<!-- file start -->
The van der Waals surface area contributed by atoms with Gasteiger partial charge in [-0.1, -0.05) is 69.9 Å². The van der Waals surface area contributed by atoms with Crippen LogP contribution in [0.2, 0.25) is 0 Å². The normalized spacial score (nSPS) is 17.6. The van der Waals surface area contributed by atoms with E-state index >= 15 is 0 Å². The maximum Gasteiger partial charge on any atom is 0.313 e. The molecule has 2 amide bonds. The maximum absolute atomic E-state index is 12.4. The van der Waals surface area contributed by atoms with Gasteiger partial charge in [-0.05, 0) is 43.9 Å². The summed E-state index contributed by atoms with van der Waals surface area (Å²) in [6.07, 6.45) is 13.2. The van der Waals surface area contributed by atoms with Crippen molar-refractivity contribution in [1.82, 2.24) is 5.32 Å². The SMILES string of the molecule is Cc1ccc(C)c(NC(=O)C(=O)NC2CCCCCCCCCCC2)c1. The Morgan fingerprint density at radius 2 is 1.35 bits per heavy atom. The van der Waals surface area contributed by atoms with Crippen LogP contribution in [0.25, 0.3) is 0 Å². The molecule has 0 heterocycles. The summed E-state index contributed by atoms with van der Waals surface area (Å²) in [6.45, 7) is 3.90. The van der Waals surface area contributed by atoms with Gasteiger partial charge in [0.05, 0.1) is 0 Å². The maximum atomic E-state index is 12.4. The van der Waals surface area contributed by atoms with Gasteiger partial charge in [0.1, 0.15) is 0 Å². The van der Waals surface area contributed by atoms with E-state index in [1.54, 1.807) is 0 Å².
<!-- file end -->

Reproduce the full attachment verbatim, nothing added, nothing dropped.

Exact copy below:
The van der Waals surface area contributed by atoms with Gasteiger partial charge in [-0.1, -0.05) is 69.9 Å². The van der Waals surface area contributed by atoms with Crippen LogP contribution in [0.2, 0.25) is 0 Å². The normalized spacial score (nSPS) is 17.6. The van der Waals surface area contributed by atoms with E-state index >= 15 is 0 Å². The maximum Gasteiger partial charge on any atom is 0.313 e. The molecule has 2 amide bonds. The maximum absolute atomic E-state index is 12.4. The van der Waals surface area contributed by atoms with Gasteiger partial charge in [-0.05, 0) is 43.9 Å². The summed E-state index contributed by atoms with van der Waals surface area (Å²) in [6.07, 6.45) is 13.2. The van der Waals surface area contributed by atoms with Crippen molar-refractivity contribution in [1.82, 2.24) is 5.32 Å². The SMILES string of the molecule is Cc1ccc(C)c(NC(=O)C(=O)NC2CCCCCCCCCCC2)c1. The Morgan fingerprint density at radius 2 is 1.35 bits per heavy atom. The van der Waals surface area contributed by atoms with Crippen LogP contribution in [0.25, 0.3) is 0 Å². The molecule has 0 heterocycles. The summed E-state index contributed by atoms with van der Waals surface area (Å²) in [6.45, 7) is 3.90. The van der Waals surface area contributed by atoms with Gasteiger partial charge in [0.05, 0.1) is 0 Å². The maximum atomic E-state index is 12.4. The van der Waals surface area contributed by atoms with Gasteiger partial charge in [0.1, 0.15) is 0 Å². The van der Waals surface area contributed by atoms with E-state index in [1.54, 1.807) is 0 Å².